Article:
Most of us in civilian service for the mentally ill are shielded from mental illness in the military. We also usually do not receive any training or education on the unique aspects of military mental health. Meanwhile, reports continue to emerge that mental illness, especially PTSD, continues to escalate in the troops in the Middle East and on their return home.
Less well-recognized is the PTSD that can emerge in the caregivers attending to the continuing exposure to unprecedented survivable physical injuries and/or mental trauma. To complicate this problem, available services are still inadequate, stigma against asking for help is still high, and obtaining benefits still difficult. The Federal Court in San Francisco has recently accused the VA system as “incompetent in handling PTSD and other conditions”.
Other than the recent killing of Osama bin Laden, general news coverage about Iraq and Afghanistan has seems to have diminished over time. The public seems less effected or concerned, especially since the 2008 economic crisis. Paradoxically, whatever concern that has remained may be further diminished by bin Laden’s death, as it provides a sense of celebration and closure for many.
This is also a world and culture different than ours. I know some of this first-hand, for I once served in the military, though not in a time of war. I was stationed in Anniston, Alabama from 1975-1977. When we physicians were oriented by the base commander, we were told: “it’s not if, but when, there will be another war, and your job will be to support the troops."
In the military, that priority can cause agonizing decisions for psychologists and physicians, since support of the mission takes ethical priority over patient care, as may have occurred in any cooperation with the “enhanced interrogation” of designated terrorists. Now it still seems uncertain how much, if any, that sort of interrogation helped in the quest for bin Laden.
Many years later, I’ve come to realize that the commander’s prediction has come true over and over. But, if anything, he may have downplayed our responsibility. Supporting the military must include one’s life outside of the military. Though I am grateful that my children have not had to face the dangers of serving in a war zone, and respect critics and conscientious objectors to war, I was honored to have served and still get chills when the Army song is played in public.
This upcoming Memorial Day holiday should be an especially poignant time for us all to support the military. Memorial Day was begun as a ritual of remembrance and reconciliation after the Civil War. This year is the 150th anniversary of the Civil War. Many feel we have reminders of that in the political conflicts between our two political parties.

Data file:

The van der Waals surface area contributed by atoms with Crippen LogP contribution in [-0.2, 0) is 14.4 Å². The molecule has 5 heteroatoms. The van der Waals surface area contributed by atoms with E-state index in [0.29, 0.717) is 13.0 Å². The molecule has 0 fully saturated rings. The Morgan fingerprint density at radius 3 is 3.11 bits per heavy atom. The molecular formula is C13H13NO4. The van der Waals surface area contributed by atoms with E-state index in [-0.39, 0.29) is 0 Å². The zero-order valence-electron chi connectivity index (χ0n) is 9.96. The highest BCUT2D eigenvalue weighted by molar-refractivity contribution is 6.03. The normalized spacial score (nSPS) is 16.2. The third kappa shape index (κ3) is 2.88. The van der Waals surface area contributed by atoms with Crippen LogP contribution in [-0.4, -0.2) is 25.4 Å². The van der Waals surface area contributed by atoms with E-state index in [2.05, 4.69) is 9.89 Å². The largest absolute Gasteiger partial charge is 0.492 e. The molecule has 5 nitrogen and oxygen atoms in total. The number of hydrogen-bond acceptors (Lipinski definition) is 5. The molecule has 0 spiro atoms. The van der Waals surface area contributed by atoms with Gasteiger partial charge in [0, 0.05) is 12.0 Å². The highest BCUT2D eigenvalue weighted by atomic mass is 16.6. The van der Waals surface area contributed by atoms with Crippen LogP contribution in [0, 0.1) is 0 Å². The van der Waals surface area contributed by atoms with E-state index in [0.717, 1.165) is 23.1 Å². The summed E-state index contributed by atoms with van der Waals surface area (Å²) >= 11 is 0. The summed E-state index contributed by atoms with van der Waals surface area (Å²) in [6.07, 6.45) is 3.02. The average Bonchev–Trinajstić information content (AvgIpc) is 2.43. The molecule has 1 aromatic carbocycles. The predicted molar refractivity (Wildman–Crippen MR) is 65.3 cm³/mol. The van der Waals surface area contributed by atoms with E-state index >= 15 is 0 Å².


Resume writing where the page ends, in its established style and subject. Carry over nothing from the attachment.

In our time, Memorial Day has come to commemorate United States soldiers who have died while in military service. On September 11th of this year, we will also have the 10th year anniversary of 9/11/01 and the ensuing engagement of our troops in Iraq and Afghanistan that has added so many military deaths.
Memorial Day should always have powerful emotional meaning for us, and this Memorial Day may even be more so due to those special anniversaries. This day is an opportunity to express eternal gratitude in a gesture of solidarity. It can be an expression of collective grief, not only at the loss of the future for the dead soldier, but also for the loss and alteration of the lives of those who knew and loved the person who served. We have a chance to memorialize what they sacrificed for us. We can also mourn the loss of our ideals for global peace.
For those of us working in behavioral healthcare in any capacity, not only should we join in this ritual in some way, but more. Knowing the inadequacy of services inside and military and VA system, especially for the rising prevalence of PTSD (which is even worse in women), we can advocate in many ways:
- We can advocate politicians to do more to establish necessary services
- We can advocate that those with PTSD be eligible to receive the Purple Heart, even though their wartime wounds do not meet the eligibility requirements of being physically visible
- We can advocate for President Obama to write letters of condolence to the families of soldiers who have committed suicide
- We can advocate for all of us to donate some pro bono time to fill in the cracks wherever practically possible
Across our own institutions of care, we can recall and discuss certain kinds of deaths in the military, including:
- The approximate 6,500 suicides among veterans each year
- The increasingly record-breaking number of suicides among active duty soldiers
- The future deaths that will be caused by suicides related to prior war-time service
- The deaths of those killed on November 5, 2009 at the Soldier Readiness Center at Fort Hood by the psychiatrist Nidal Hasan
Lastly, consider a moment of silence, and perhaps prayer, as you finish reading this piece and with your staff. Thank you.